There are no adequate studies in women for determining infant risk when using this medication during breastfeeding. Weigh the potential benefits against the potential risks before taking this medication while breastfeeding.
Interactions with medicines
Although certain medicines should not be used together at all, in other cases two different medicines may be used together even if an interaction might occur. In these cases, your doctor may want to change the dose, or other precautions may be necessary. When you are receiving this medicine, it is especially important that your healthcare professional know if you are taking any of the medicines listed below. The following interactions have been selected on the basis of their potential significance and are not necessarily all-inclusive.
Using this medicine with any of the following medicines is usually not recommended, but may be required in some cases. If both medicines are prescribed together, your doctor may change the dose or how often you use one or both of the medicines.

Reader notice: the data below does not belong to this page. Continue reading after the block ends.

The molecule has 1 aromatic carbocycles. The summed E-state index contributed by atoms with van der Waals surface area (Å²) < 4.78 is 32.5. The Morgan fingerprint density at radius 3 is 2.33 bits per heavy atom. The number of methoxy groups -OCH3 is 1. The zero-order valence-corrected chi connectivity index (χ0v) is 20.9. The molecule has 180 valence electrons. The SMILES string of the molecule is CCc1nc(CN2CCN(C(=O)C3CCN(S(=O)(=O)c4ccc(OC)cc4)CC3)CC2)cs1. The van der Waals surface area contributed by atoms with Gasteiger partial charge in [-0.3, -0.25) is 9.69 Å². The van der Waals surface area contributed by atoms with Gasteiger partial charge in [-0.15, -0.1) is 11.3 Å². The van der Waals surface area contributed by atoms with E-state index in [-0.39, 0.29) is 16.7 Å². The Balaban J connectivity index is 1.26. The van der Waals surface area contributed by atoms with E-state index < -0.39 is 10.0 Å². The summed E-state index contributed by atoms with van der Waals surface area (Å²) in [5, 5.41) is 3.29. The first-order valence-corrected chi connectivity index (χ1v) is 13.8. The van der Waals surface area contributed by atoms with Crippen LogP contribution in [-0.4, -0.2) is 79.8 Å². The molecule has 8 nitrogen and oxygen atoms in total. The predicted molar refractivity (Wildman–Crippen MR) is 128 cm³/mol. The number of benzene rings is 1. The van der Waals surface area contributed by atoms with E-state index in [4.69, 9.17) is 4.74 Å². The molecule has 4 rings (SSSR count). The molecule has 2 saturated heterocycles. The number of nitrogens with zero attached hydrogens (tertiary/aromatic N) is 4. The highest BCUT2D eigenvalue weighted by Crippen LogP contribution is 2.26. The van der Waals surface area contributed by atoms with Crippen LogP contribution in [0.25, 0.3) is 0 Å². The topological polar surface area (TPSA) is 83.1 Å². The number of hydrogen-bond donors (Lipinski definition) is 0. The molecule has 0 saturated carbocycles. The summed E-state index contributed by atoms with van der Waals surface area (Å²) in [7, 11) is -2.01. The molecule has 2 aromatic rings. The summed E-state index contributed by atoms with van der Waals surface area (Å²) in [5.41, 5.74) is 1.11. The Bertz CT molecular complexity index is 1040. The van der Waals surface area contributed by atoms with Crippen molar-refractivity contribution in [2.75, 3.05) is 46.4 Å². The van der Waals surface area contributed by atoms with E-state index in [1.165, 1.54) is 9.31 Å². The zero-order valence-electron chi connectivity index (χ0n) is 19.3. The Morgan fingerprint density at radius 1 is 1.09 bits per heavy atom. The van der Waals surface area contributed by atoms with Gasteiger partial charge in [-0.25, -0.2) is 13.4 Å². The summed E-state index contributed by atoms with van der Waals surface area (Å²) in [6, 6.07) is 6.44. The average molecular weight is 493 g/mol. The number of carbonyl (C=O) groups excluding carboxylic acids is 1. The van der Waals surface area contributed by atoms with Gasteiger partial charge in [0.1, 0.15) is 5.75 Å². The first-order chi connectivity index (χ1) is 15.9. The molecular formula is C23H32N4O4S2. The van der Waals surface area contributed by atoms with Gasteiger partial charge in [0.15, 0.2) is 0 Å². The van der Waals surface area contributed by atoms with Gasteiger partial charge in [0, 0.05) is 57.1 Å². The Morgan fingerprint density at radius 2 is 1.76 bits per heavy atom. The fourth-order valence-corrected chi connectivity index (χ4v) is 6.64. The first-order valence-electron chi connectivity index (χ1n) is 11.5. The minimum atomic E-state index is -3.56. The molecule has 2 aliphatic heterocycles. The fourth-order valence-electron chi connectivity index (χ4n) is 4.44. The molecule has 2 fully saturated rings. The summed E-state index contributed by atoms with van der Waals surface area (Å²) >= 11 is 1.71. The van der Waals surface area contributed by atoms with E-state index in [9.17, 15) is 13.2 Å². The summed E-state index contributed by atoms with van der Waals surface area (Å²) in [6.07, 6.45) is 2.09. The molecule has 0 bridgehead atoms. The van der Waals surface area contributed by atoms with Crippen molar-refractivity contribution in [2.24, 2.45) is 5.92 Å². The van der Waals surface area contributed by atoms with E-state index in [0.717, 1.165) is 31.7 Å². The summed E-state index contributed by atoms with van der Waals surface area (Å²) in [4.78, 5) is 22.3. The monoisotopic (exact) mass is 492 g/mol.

Interactions with food/tobacco/alcohol
Certain medicines should not be used at or around the time of eating food or eating certain types of food since interactions may occur. Using alcohol or tobacco with certain medicines may also cause interactions to occur. Discuss with your healthcare professional the use of your medicine with food, alcohol, or tobacco.
Other medical problems
The presence of other medical problems may affect the use of this medicine. Make sure you tell your doctor if you have any other medical problems, especially:
- Diabetes or
- Hypertension (high blood pressure) or
- Liver tumor that has spread—Use with caution. May cause side effects to become worse.